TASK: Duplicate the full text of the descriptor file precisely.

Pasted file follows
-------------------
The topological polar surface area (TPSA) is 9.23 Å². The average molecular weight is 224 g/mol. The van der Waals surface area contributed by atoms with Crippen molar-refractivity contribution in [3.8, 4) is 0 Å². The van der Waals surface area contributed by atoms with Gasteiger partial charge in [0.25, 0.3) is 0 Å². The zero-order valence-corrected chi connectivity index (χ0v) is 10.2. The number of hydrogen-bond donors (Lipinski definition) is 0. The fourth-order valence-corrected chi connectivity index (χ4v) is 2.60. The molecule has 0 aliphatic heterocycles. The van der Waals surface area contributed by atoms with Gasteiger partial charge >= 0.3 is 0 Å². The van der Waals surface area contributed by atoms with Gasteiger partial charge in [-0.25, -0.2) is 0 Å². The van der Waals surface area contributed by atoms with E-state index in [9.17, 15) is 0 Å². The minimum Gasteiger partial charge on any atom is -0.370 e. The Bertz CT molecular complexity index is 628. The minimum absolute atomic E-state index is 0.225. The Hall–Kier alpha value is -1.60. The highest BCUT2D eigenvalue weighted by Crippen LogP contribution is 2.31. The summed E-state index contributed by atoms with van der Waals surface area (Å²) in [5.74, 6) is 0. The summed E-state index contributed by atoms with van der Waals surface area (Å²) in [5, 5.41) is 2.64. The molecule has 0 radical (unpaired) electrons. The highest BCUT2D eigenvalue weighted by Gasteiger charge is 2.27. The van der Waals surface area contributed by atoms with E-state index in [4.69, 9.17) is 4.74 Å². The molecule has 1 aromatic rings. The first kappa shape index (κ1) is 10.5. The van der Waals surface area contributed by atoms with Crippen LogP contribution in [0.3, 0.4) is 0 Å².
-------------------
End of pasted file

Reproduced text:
The topological polar surface area (TPSA) is 9.23 Å². The average molecular weight is 224 g/mol. The van der Waals surface area contributed by atoms with Crippen molar-refractivity contribution in [3.8, 4) is 0 Å². The van der Waals surface area contributed by atoms with Gasteiger partial charge in [0.25, 0.3) is 0 Å². The zero-order valence-corrected chi connectivity index (χ0v) is 10.2. The number of hydrogen-bond donors (Lipinski definition) is 0. The fourth-order valence-corrected chi connectivity index (χ4v) is 2.60. The molecule has 0 aliphatic heterocycles. The van der Waals surface area contributed by atoms with Gasteiger partial charge >= 0.3 is 0 Å². The van der Waals surface area contributed by atoms with Gasteiger partial charge in [-0.25, -0.2) is 0 Å². The van der Waals surface area contributed by atoms with E-state index in [9.17, 15) is 0 Å². The minimum Gasteiger partial charge on any atom is -0.370 e. The Bertz CT molecular complexity index is 628. The minimum absolute atomic E-state index is 0.225. The Hall–Kier alpha value is -1.60. The highest BCUT2D eigenvalue weighted by Crippen LogP contribution is 2.31. The summed E-state index contributed by atoms with van der Waals surface area (Å²) in [5.74, 6) is 0. The summed E-state index contributed by atoms with van der Waals surface area (Å²) in [5, 5.41) is 2.64. The molecule has 0 radical (unpaired) electrons. The highest BCUT2D eigenvalue weighted by Gasteiger charge is 2.27. The van der Waals surface area contributed by atoms with E-state index in [4.69, 9.17) is 4.74 Å². The molecule has 1 aromatic rings. The first kappa shape index (κ1) is 10.5. The van der Waals surface area contributed by atoms with Crippen LogP contribution in [0.3, 0.4) is 0 Å².